Returning for its 86th year, the Academy Awards will take place on Sunday, March 2, 2014 to give recognition to the men and women involved in the film industry. Winners of the 24 categories up for contention, such as Best Picture, cinematography, writing, and editing will receive an Oscar award for their achievements. The ceremony will be hosted by comedienne Ellen DeGeneres in Hollywood, CA.
This year, there are nine Best Picture nominations. Frontrunners include American Hustle, Gravity, and 12 Years a Slave, who have received many nominations and high praise. The Wolf of Wall Street, directed by Martin Scorsese, has given Leonardo DiCaprio another shot at an Oscar in the Best Actor in a Leading Role accolade against Matthew McConaughey of Dallas Buyer’s Club, Bruce Dern of Nebraska, and Christian Bale of American Hustle. Meryl Streep’s performance in August: Osage County has led to her 18th Oscar nomination, this year against Cate Blanchett in Blue Jasmine, Judi Dench in Philomena, and Sandra Bullock in Gravity. There has been much speculation over the outcomes of these races, and Jasmine Horan ’15 predicted that “[the] Best Picture [award] is going to go to 12 Years A Slave, best leading male actor to Leonardo DiCaprio [in The Wolf of Wall Street], and best leading female actor [to] Cate Blanchett in Blue Jasmine.”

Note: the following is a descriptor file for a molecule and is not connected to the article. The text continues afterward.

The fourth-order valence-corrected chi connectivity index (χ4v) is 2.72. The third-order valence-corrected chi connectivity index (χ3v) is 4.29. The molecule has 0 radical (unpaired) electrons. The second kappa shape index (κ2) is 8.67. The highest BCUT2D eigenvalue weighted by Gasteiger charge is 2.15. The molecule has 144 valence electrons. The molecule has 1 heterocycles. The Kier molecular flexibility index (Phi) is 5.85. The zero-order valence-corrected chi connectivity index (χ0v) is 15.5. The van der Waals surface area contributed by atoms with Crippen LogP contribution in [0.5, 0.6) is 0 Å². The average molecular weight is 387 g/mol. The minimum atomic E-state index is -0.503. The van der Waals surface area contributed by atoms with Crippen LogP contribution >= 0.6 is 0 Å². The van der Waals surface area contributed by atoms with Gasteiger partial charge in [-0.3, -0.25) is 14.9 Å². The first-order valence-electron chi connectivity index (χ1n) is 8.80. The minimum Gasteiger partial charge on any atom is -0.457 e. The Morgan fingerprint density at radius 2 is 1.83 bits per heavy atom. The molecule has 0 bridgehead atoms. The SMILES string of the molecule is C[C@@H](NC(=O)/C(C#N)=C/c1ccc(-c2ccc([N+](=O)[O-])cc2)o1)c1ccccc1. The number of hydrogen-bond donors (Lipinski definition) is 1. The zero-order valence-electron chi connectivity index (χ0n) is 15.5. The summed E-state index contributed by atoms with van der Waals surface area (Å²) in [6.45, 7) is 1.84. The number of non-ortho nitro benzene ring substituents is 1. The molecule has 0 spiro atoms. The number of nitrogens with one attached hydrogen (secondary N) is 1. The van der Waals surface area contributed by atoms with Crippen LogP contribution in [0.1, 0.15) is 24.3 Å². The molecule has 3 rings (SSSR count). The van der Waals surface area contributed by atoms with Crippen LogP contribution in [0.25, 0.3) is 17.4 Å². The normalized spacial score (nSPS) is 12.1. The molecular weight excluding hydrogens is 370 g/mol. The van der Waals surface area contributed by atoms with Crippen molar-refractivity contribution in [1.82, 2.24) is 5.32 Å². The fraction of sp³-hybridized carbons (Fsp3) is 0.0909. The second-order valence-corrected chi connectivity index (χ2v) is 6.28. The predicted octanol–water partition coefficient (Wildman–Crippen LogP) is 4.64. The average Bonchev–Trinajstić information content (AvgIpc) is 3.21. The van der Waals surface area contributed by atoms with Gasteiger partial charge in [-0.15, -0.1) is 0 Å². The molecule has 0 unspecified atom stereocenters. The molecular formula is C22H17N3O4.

Despite the long list of nominees, there were many who did not receive a nomination this year. Tom Hanks’ performance in both Captain Phillips and Saving Mr. Banks as well as Oprah Winfrey’s performance in Lee Daniels’ The Butler were not recognized in this year’s nominations. Regarding the actors, Alex Ju ’16 said, “I believe that these actors know their own abilities and qualifications, and these cannot be judged through some temporal award.”
Despite media and cultural hype about the Academy Awards, some students at PHS view the awards with apathy. Patricia Wray, who teaches drama classes at PHS, said, “A lot of my students don’t even watch the Academy Awards.”
Aaron Olkin ’16, who does technological work for Tiger News and Spectacle Theatre, said, “The kind of effects, production, and quality [produced from] their equipment and resources that [they] have to work with is so beyond anything that I might have that I don’t have any interest in that sense.”
Although there may be national excitement about the awards, the outcomes of the awards don’t actually affect the student body. At the end of the day, whether or not Leonardo DiCaprio wins his long-awaited Oscar, students will carry on as usual, virtually unchanged.